CNET también está disponible en español.

Ir a español

Don't show this again

HolidayBuyer's Guide
Gadgets

The 8-step technology detox

Hello, my name is Andrew Lim and I'm a gadget addict.

My house is a shrine to the consumer electronics gods and my life is spent ritually worshipping my electronic devices.

My problem is I'm never satisfied. I always want the latest, greatest things and all my toys seem to lose their mojo after only a few months.

Up until recently I thought there was no way out of this vicious upgrading circle, but then something unexpected happened.

While unpacking stuff for the new office, I came across a mysterious book hidden behind a motherboard in one of my old PCs.

The 8-Step Technology Detox by J. Jim Jimson said it could wean me from my addiction using an ingenious twist on Carol Vorderman's power-dieting method.

The programme withdraws one important techie tool at a time and replaces it with an old-fashioned alternative.

It was a drastic step, but anything that means I can reach a more relaxed state of mind has to be a good thing, right?

Did it work? Did I reach tech-free nirvana? Did I cope without any CSI-related programming? Read on.

Step one: "Mobile phones clutter our lives with unnecessary features. Try talking to your fellow man rather than texting. If they are too far away, use a cup and string."

This was going to be hard. I review mobile phones for a living: how was I going to survive without one?

To my surprise, ditching the mobile was easier than I thought. It's incredible how much more you go off topic when you're talking to someone face to face -- and therefore how much more you find out about them. It also meant I had to stick to any plans I made, since I couldn't just text "sorry can't make it".

I began to realise that without a mobile, I had a lot more peace in my life. There were no text messages to check, or calls to answer in the middle of meetings. My non-mobile life had a more leisurely pace.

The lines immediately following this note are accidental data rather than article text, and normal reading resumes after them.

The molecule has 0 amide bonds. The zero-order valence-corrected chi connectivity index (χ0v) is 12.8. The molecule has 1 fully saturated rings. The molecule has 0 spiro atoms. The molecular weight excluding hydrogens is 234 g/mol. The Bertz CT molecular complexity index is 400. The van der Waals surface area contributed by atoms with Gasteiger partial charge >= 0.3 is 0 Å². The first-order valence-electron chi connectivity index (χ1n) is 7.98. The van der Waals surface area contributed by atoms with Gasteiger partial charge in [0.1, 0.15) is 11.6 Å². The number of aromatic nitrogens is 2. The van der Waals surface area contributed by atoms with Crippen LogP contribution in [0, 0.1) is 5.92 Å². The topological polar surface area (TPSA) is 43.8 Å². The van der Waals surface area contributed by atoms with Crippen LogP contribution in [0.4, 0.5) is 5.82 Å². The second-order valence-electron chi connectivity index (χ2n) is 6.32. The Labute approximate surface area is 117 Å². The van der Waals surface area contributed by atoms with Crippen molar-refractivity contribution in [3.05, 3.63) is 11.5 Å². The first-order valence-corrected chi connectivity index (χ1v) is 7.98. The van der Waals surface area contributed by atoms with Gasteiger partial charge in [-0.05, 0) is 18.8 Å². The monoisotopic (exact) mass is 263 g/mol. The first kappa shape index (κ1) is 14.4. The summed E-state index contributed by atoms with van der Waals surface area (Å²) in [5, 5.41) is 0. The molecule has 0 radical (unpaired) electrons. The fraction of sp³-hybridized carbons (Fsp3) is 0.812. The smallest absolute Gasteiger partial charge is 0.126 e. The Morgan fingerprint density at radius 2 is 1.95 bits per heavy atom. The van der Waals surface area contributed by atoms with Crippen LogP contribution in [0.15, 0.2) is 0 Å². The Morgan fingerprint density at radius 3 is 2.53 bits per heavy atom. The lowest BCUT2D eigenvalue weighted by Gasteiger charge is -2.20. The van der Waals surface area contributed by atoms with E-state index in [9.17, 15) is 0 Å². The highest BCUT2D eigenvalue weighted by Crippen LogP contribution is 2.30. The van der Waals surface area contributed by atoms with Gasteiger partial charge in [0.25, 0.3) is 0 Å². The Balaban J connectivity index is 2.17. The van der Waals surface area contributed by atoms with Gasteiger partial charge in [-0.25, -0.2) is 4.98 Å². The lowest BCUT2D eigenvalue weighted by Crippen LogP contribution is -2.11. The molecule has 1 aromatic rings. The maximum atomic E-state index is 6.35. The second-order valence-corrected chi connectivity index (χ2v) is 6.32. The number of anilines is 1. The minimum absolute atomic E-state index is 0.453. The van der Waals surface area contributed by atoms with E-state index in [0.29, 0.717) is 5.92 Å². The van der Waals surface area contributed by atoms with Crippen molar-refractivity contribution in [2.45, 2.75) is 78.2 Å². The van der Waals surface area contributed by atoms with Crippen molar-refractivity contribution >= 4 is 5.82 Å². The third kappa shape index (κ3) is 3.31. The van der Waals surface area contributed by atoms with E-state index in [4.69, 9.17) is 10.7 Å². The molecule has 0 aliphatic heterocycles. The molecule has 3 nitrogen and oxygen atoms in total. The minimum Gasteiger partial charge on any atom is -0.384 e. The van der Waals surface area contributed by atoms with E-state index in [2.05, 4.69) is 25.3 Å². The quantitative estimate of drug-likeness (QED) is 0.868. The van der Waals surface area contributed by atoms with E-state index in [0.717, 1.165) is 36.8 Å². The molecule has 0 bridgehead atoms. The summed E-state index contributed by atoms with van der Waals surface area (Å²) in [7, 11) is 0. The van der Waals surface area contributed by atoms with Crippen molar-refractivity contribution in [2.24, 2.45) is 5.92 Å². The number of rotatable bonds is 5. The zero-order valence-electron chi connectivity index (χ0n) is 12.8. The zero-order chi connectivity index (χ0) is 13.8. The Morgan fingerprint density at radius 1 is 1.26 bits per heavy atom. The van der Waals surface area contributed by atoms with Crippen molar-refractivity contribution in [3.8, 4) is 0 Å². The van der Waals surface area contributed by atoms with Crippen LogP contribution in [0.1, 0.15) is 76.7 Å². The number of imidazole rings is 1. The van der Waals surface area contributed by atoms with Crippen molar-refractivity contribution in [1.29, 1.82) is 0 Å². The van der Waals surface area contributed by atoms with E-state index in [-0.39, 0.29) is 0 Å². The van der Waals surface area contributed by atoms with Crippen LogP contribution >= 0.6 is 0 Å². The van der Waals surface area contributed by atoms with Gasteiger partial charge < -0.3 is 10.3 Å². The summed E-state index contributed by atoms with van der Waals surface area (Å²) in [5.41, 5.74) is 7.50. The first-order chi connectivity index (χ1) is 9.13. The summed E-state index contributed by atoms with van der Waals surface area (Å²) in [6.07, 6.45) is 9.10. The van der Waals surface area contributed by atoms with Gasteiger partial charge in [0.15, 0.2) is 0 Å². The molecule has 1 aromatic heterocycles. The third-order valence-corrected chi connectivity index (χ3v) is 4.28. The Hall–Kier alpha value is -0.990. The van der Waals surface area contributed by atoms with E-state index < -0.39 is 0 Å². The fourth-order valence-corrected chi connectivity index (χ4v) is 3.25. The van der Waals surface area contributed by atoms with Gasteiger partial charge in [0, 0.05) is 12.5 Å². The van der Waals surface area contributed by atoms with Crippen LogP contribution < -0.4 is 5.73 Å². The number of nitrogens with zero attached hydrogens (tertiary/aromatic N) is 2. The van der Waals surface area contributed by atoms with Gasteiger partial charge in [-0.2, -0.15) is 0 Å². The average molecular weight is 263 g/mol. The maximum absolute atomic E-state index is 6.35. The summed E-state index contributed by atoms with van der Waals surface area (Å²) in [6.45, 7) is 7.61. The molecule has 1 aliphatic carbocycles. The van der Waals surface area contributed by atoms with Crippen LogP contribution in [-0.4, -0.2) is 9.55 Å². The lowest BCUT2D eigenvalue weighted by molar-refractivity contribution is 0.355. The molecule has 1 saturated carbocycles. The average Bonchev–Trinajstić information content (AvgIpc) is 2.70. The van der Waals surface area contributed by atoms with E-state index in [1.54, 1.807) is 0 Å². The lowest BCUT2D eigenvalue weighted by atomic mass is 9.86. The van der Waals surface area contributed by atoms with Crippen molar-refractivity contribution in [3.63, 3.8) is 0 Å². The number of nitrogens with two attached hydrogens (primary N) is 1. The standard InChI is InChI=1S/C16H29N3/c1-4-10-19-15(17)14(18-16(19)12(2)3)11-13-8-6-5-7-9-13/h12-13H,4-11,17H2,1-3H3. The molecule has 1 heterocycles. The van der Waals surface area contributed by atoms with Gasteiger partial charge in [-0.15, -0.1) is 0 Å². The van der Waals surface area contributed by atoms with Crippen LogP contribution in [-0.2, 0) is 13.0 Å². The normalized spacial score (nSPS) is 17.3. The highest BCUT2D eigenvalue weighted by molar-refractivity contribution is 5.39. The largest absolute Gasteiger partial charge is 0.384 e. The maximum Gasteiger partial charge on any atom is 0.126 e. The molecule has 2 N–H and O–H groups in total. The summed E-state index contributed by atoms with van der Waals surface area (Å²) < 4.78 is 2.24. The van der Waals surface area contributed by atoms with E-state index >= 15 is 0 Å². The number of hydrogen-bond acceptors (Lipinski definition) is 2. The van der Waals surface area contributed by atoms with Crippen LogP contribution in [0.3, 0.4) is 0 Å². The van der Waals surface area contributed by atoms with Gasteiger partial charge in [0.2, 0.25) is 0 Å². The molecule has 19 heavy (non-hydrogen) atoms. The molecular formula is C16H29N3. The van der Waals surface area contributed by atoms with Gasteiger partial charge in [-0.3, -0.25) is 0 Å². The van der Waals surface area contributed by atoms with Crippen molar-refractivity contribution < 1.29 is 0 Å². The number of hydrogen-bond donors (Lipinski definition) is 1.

As for using a cup and string for long-range communication, it does actually work -- try it yourself -- but frankly you might as well just go and talk to the person at the other end. Until Vodafone sets up a customer-service rep behind my sofa, it's not much cop in modern life.

Step two: "Emails and text messages separate us from nature. Befriend a pigeon and use it to transmit your messages."

Cups and strings are surprisingly effective for voice, but what was I supposed to do when I need to send a text message? The book's answer is the humble homing pigeon, used to carry messages during both world wars.

If it was good enough for Churchill, it's got to be good enough for me. I headed down to the park to snare myself one of the local breeds. After hours running around trying to pick up one of London's finest, I finally settled for one that wasn't quick enough to dodge my tech-coddled hands.

Plump Peter, as I named him, didn't look very fleet of foot (or, come to mention it, wing), but he seemed to appreciate my offer of bread and didn't mind me tying a note around his leg.

But no matter how much I pleaded and coaxed, he just didn't seem that interested in delivering my note to my friend in Pratt's Bottom. Perhaps he didn't believe that such a place could exist, or perhaps the flying rats we get in London aren't of the same quality as the ones in Vera Lynn's heyday. I don't think pigeon text is really going to work for me -- not unless I can get one of those Chinese robo-pigeons.

Step three: "A man who watches TV all day has created nothing. Make your own moving images and enjoy the pleasure of creation."

I'm told that there was life before television, although I'm not sure I believe it. It wasn't going to be easy to cut out the gogglebox -- can there be life without Deal or No Deal?

The book told me to make a zoetrope, a spinning cylinder with slits on it that makes a moving picture. It was very popular in Victorian England, but I was sceptical of its ability to replace Noel Edmonds as a source of afternoon entertainment.

After many hours toiling with paper, scissors and glue, though, I'd made my own home movie -- looks good, doesn't it?

But not even pride in my own handiwork could convince me that my zoetrope was better than my 42-inch plasma TV.

I was itching to get my hands on my Freeview box to catch up with the latest CSI: Las Vegas.

'The pleasure of creation' was wearing off quickly and I was freaking out.

I needed something better, bigger and in a much higher definition...

Step 4: "Friendships produce the brightest and most entertaining experiences life has to offer. Before you use technology to entertain you, ask your friends."

The zoetrope experience might have been a bit flat, but the next step looked more hopeful. After much cajoling, begging and in some cases bribing my friends with peanuts, they eventually agreed to sate my televisual hunger by acting out my favourite film of all time, The Lion King.